What a Five Hour Hike Can Teach You About Business

Posted by on Jun 02 2006


It was intended to just be a short hike, as the afternoon temperatures were predicted to be in the mid-90s.

This past weekend, my husband suggested we maintain the stamina we achieved by hiking in Yosemite, and go on a short hike through our local State Park. Because the afternoon was supposed to turn hot and humid, we set out at 9:00 AM and figured we’d be back home by 11:00. We had hiked in this park before, so we pulled out the trail map and chose a new trail that we hadn’t discovered yet. Here’s where it went wrong:

  • The plan was to walk for only 90 minutes, so we didn’t bring water.
  • We had a map from the Park Office, so we thought we knew the route.
  • We figured we’d be hungry in a few hours and our stomachs would tell us when it was time to turn back, so we didn’t wear watches.
  • We had walked in this park before and had a sense of how long the route was, so even though there was a distance meter on the map, we ignored it.

We started off at 9:30, and found the trail easily. It was a beautiful, sunny morning and the trail was level and easy through the forest. Occasionally, we’d catch glimpses of the lake and the sailboats merrily skipping across the surface. A few times, horses and riders came past us on the trail. When we got tired, we rested on a log or rock. Overall, it was a lovely walk.

What felt like an hour later, we started to get a little thirsty, but nothing to worry about. The map showed that the trail looped back to its starting point, so if we just kept moving forward, we’d eventually make it back to the car where we had bottles of water. A little while later, we came to a fork in the path that was not on the map, and we became unsure which way to go. Should we go forward? Or back?

Forward seemed like a good idea.

It wasn’t.

Now we were starting to get worried. We’d only seen one other hiker on the trail who wittingly called out to us, “Stay under the trees, it’s cooler!” We began to worry. So we sat down to figure it out. Forward? Back? Forward? Back?

Forward.

Again, bad choice. Forward was a bog that no human could get through. Back became the obvious choice.

By this time, the temperature had risen, along with the humidity, and we were both sweating like little piglets. Once in a while, we’d come across a stream where we could rise our faces, but not drink the water because it probably had pesticide and herbicide run-off in it.

Eventually, we made it back to the car. It was 2:30 in the afternoon and the temperature was 94 degrees. We’d been walking for five hours, without water, without watches, without cell phones. The whole time, we never felt hungry, so our “internal timepiece” never was able to tell us that it really was time to turn back.

I’m pretty sure we won the “Idiot of the Day” award that day.

So what did I learn that I could apply to my business?

  • First, when you’re enjoying what you’re doing, time flies. That part was good.
  • Second, even if you have a plan and a map, you must have a way to measure it, and you must take regular stock of your progress.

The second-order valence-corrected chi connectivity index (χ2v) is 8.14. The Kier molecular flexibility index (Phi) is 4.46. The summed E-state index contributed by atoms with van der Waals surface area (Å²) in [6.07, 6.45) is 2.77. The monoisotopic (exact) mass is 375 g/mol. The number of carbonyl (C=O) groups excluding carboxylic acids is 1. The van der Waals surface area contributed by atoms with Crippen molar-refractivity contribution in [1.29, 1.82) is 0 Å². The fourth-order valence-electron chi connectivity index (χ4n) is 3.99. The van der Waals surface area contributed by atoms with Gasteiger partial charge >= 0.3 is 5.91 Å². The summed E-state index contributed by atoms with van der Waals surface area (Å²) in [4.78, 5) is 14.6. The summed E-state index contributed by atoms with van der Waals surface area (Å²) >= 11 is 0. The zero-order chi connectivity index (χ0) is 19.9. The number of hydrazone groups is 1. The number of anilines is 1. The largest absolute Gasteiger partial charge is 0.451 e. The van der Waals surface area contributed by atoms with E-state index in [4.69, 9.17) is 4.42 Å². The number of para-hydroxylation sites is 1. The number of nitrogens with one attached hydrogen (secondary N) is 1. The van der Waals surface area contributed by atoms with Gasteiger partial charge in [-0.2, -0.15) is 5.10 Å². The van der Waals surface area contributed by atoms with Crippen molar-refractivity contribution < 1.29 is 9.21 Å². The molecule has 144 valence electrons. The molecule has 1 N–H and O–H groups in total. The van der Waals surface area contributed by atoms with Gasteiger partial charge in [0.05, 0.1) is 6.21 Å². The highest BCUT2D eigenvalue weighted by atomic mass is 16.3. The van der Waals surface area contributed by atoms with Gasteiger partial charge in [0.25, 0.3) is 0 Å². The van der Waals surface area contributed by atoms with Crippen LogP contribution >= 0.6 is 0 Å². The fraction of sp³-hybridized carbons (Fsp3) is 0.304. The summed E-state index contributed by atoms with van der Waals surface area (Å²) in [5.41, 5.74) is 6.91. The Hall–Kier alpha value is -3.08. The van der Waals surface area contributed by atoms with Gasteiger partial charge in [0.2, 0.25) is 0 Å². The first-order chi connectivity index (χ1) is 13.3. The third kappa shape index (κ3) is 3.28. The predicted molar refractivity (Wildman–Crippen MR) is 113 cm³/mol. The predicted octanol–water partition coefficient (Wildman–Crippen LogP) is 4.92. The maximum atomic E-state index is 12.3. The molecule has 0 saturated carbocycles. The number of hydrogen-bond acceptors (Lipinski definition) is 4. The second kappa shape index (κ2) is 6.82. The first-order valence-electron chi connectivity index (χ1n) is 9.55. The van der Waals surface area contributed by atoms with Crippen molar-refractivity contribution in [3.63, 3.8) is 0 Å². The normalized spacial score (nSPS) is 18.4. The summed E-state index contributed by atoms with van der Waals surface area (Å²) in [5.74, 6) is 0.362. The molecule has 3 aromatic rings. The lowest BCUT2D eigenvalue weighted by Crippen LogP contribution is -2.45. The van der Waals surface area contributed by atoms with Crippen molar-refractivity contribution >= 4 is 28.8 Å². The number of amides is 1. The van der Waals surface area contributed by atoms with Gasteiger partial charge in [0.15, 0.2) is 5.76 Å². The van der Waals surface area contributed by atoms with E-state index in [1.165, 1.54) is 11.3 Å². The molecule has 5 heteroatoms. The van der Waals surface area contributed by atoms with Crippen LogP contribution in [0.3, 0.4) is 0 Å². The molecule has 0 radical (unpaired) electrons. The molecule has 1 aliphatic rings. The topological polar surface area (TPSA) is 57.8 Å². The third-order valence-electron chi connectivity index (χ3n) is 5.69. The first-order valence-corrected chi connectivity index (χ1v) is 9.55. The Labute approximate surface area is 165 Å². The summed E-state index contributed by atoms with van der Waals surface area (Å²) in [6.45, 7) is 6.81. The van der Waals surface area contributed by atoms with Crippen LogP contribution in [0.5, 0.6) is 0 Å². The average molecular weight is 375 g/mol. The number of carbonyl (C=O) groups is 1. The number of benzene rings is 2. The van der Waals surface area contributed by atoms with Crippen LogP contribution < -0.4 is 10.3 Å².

• Third, going forward isn’t always the best choice.
  • Fourth, being prepared for emergencies and contingencies, even if you don’t expect to have them, is helpful.
  • Fifth, don’t rely only on your internal timepiece, or your gut instinct, to tell you what to do. Study your options and carefully plan for your future.

And when the sun gets hot, stay in the trees where it’s cooler!

   

3 comments for now

3 Responses to “What a Five Hour Hike Can Teach You About Business”

  1. Paula G

    OK I LOVE this post Karyn. While curiosity makes me wonder which park (only bcause I’m local) — I can definitely relate to this.

    For instance, we hike a lot on vacations. We have polypro, a million ways to carry water & food, and we could layer ourselves to handle frigid cold to desert heat in one day. BUT, we win the DUH awards when on vacation a lot. Why? Because we do exactly what you just described. For instance, hiking from about 6000-9000 ft elevation on Mt Rainier. Did we take a long sleeve shirt for when it cold up high? HECK no…we were just out “for a while”, why would we care that we hit snow flurries at the turnaround point. When we take a “short hike” in a national park that is labeled easy … do we take food & water? Sometimes, no.. why? because we figure it’ll be quick but fail to take into account that I lug my massive photography equipment everywhere and sometimes get sidetracked with photos and other trails.

    So, it is great advice to be prepared well, but not to obsess in a worrysome way. That way you can enjoy that blissful feeling of time flying away as you get totally present in the “now” out in nature….without any concerns.

    02 Jun 2006 at 2:19 pm

  2. Anonymous

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    03 Jun 2006 at 6:07 pm

  3. Karyn GreenstreetNo Gravatar

    Hey, Paula, you bring up a good point. There has to be a balance between good planning and obsessing to the point of non-action. But where is that balance point? Hmmmm…wish I knew! 🙂

    Karyn

    08 Jun 2006 at 4:54 am



Category: Business Strategy & Planning